Ezra Levant is retelling his favourite story: the one where he’s the hero. However, the hour-long monologue about the plucky kid from Alberta who dares to speak truth to power is really more of a dramatic performance. Pacing the stage of a community theatre north of Toronto, the 40-year-old broadcaster, author and columnist darts and cringes, waving his arms and pulling faces as he unspools a tale of fascist clerics, zombie bureaucrats and holy free-speech warriors. Levant’s version of his battle with the Alberta Human Rights Commission over his 2006 decision to publish controversial drawings of the Prophet Muhammad in his now-defunct Western Standard magazine is epic stuff, filled with references to his “ordeal,” “interrogation” and “900-day trial.” And more than enough broadsides to satisfy an audience of 200 who have paid $25 per grey head to hear the closest thing that Canada has to Glenn Beck or Rush Limbaugh lecture on “Political correctness and the rise of Islamism.”

Canadian Newcomer Magazine – blog posts Dec/Jan
Taking a step BACK before stepping UP
When I first started Canadian Newcomer in 2004, reliable information for new immigrants was hard to find.
Citizenship and Immigration Canada has come up with a new plan that is intended to address the shortcomings of the old one.
Lots of Festive Season events across Canada!

From My Perspective as a White Male (Robert V. Jewell, Diversity Journal)
In the legal field, we have seen the willingness to look at business problems from different perspectives lead to creative solutions that in turn produce business opportunities. As managing partner, I try to maximize the benefits of the intellectual curiosity of individual lawyers by fostering an environment that values collaboration. Thus, we call upon lawyers with diverse backgrounds, talents, and perspectives to collaborate as a team and explore the boundaries of their thinking to reach a solution. This is both why and how I became engaged in diversity and inclusion strategy. Yes, from a social science point of view, it may be the “right” thing to do, but from the broader and more compelling business perspective, embracing diversity and inclusion as core values means driving innovative business results. By focusing on the business advantages of diversity and collaboration, I was able to engage my partners, many of whom are also white males. Once my partners understood that the implementation of diversity and inclusion strategies could contribute to our overall success, i.e., the business imperative, we were able to move full speed ahead. In fact, the firm’s strategic plan incorporates key elements of diversity and inclusion, as does the firm’s vision: “Andrews Kurth will be a nationally prominent law firm with market leading practices and international reach. We will . . . promote our culture of collaboration, diversity and inclusion, personal commitment, and professionalism.”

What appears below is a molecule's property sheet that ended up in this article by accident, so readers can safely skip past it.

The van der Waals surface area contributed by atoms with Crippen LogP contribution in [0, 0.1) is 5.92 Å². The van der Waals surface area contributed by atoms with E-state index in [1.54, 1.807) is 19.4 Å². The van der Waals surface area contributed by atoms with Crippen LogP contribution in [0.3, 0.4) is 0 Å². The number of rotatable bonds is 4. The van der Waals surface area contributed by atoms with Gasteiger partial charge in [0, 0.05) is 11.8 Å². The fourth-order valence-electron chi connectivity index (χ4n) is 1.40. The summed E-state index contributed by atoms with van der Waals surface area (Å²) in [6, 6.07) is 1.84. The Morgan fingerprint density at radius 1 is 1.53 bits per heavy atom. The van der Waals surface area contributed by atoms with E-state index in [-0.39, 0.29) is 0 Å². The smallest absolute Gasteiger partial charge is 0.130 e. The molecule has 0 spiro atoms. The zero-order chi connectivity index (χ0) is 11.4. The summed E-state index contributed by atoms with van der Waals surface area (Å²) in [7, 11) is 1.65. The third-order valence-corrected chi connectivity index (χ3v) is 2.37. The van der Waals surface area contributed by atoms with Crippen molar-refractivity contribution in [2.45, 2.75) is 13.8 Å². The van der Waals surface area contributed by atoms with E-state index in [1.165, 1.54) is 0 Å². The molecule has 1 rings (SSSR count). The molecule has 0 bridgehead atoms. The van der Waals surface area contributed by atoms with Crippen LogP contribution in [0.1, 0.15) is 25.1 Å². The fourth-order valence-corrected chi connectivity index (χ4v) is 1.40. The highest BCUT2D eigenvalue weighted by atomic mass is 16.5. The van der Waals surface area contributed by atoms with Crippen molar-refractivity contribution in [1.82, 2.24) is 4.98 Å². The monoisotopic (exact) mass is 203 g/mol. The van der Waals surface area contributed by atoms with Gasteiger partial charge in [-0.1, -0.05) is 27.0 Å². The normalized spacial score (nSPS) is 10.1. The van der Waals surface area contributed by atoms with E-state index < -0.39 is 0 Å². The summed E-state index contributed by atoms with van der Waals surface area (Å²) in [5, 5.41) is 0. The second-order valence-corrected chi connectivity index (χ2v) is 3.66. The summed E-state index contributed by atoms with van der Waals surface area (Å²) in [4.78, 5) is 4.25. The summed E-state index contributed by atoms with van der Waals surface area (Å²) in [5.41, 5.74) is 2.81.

Protecting Roma refugees: a unique perspective (Gina Csanyi-Robah, CJ News)
On Sept. 25, 2006, seven days after arriving as an intern at the European Roma Rights Centre in Budapest, Hungary, I was given an opportunity to attend a roundtable discussion at the Central European University hosted by the Canadian government and the former Canadian ambassador to Hungary, Robert Hage. The purpose was to assess the social situation for Roma in Hungary. Prior to attending the meeting, I was informed that it was in fact an inquiry into whether Canada could again remove its travel visa restriction for Hungarians. Within an hour of being in the university in downtown Budapest, surrounded by Canadian government representatives, Hungarian academics, representatives of various human rights and social justice NGOs, and a scattering of Roma intellectuals and activists, I realized that I was in a very unique position. I was the sole Canadian-born, Hungarian Roma in the room.

Frustration mounts in refugee waiting game (Michael Swan, Catholic Register)